Emily didn’t have any open Barclays credit cards at the time and had cancelled her Barclaycard US Air credit card in February and her Air Tran card in August. She was instantly approved for the Barclaycard Frontier Airlines credit card.
4. Barclaycard US Air Card. Rapid Travel Chai wrote an intriguing post about getting approved for 5 different Barclaycard cards one after the other. So we decided to apply for the Barclays US Air card with 40,000 bonus points using the better Chairman’s Preferred offer. Sure enough, we got instantly approved!
5. Barclaycard Priceline Card. We really didn’t find the other Barclaycards appealing, but I wanted to see if we could get another card approved. We applied for the Barclaycard Priceline card with a terrible 5,000 point sign-on bonus. The main reason for applying for this card was to investigate the 2% cash back on all purchases or potentially higher cash back if you use the card with Priceline’s Name Your Own Price.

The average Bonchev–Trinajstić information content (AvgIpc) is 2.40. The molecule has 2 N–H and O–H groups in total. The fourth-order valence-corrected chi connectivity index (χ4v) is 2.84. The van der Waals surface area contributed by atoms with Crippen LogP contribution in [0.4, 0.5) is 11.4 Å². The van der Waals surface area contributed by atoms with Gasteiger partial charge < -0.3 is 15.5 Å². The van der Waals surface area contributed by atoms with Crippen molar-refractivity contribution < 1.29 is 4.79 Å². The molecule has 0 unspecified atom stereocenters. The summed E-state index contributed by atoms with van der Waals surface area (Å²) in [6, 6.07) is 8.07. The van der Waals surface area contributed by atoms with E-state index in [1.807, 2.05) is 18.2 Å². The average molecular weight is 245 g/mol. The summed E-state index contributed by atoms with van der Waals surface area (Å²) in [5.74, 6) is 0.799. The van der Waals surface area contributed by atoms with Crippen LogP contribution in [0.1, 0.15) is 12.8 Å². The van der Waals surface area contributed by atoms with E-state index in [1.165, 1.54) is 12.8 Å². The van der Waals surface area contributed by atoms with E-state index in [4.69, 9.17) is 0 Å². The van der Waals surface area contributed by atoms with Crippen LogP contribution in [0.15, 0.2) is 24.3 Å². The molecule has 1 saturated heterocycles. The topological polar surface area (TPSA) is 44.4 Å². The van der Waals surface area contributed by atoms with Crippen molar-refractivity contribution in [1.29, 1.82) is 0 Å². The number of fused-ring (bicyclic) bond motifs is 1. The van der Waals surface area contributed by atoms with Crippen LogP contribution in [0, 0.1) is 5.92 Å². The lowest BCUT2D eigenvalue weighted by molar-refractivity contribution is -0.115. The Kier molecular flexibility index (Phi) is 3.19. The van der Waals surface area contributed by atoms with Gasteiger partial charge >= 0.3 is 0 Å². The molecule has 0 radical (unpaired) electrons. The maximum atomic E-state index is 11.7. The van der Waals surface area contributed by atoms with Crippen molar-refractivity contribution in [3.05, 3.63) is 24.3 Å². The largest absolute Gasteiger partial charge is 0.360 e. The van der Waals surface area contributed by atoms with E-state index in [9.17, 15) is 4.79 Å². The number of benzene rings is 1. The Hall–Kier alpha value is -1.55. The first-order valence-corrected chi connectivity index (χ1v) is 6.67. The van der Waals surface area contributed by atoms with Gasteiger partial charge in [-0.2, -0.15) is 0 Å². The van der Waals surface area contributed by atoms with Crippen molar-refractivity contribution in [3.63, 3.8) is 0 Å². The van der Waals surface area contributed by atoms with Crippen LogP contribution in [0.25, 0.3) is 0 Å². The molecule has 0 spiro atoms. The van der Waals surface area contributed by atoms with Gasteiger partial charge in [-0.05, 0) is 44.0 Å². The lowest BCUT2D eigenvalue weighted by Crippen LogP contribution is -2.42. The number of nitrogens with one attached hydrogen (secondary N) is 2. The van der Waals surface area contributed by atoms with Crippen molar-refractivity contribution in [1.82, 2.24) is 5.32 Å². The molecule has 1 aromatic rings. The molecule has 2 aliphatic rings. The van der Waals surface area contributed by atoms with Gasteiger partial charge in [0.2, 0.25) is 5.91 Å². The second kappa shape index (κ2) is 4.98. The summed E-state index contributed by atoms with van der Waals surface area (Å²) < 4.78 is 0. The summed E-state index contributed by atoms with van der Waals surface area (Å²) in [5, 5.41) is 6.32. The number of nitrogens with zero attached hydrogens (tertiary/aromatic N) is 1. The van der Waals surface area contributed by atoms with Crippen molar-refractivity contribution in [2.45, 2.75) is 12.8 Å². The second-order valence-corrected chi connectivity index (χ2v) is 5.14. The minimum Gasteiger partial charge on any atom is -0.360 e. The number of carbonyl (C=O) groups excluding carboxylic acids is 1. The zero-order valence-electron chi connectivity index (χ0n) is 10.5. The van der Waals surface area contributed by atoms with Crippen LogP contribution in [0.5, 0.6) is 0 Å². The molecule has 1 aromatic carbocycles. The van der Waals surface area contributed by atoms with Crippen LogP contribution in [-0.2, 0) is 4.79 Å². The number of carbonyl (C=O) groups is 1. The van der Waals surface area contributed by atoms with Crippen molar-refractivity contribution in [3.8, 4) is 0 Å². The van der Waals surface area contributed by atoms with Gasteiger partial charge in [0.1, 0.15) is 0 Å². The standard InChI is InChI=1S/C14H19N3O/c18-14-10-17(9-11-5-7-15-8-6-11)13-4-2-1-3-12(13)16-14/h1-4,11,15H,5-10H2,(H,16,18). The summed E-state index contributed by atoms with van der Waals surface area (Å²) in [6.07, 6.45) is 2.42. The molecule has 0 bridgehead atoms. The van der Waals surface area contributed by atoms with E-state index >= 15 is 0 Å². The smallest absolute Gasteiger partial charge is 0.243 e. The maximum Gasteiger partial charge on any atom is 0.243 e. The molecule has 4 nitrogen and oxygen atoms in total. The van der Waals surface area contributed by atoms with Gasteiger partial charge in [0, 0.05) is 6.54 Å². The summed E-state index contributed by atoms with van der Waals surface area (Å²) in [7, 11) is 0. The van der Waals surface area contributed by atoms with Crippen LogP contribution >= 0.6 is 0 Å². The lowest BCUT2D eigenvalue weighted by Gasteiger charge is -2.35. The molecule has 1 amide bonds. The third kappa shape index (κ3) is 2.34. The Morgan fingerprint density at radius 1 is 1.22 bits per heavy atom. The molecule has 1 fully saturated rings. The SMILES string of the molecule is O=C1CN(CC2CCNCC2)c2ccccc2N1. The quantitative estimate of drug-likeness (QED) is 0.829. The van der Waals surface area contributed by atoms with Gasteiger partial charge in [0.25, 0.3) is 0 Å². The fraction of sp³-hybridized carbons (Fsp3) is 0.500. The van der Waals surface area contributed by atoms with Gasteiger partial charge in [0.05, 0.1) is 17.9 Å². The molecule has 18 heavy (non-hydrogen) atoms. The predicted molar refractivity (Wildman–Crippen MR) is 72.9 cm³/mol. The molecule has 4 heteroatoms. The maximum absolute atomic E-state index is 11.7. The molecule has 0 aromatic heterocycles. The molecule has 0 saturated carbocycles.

And we were instantly approved! If you do apply for more than one Barclaycard at a time, do consider using the links from Rapid Travel Chai as thanks for discovering this!
6. US Bank Club Carlson. The new Club Carlson hotel credit card offers 85,000 points after spending $2,500 within 3 months. The card also offers free Club Carlson Gold elite status. Emily wasn’t instantly approved for the card and we didn’t call the Club Carlson Reconsideration line, because they don’t seem to be very helpful over the phone. We’ll wait for the letter in the mail.
The credit line for business cards does not show in my personal credit report and impact my credit utilization or credit aging, so it doesn’t impact my personal credit score in the long term. However, the credit inquiry does show in my personal credit report, but the effect drops off after 3 to 6 months.
Business cards are an easy way to get extra miles and points, and as I’ve written previously, many of us may qualify for businesses even though we don’t realize it. However, business credit cards may not have all the consumer protections which personals cards have.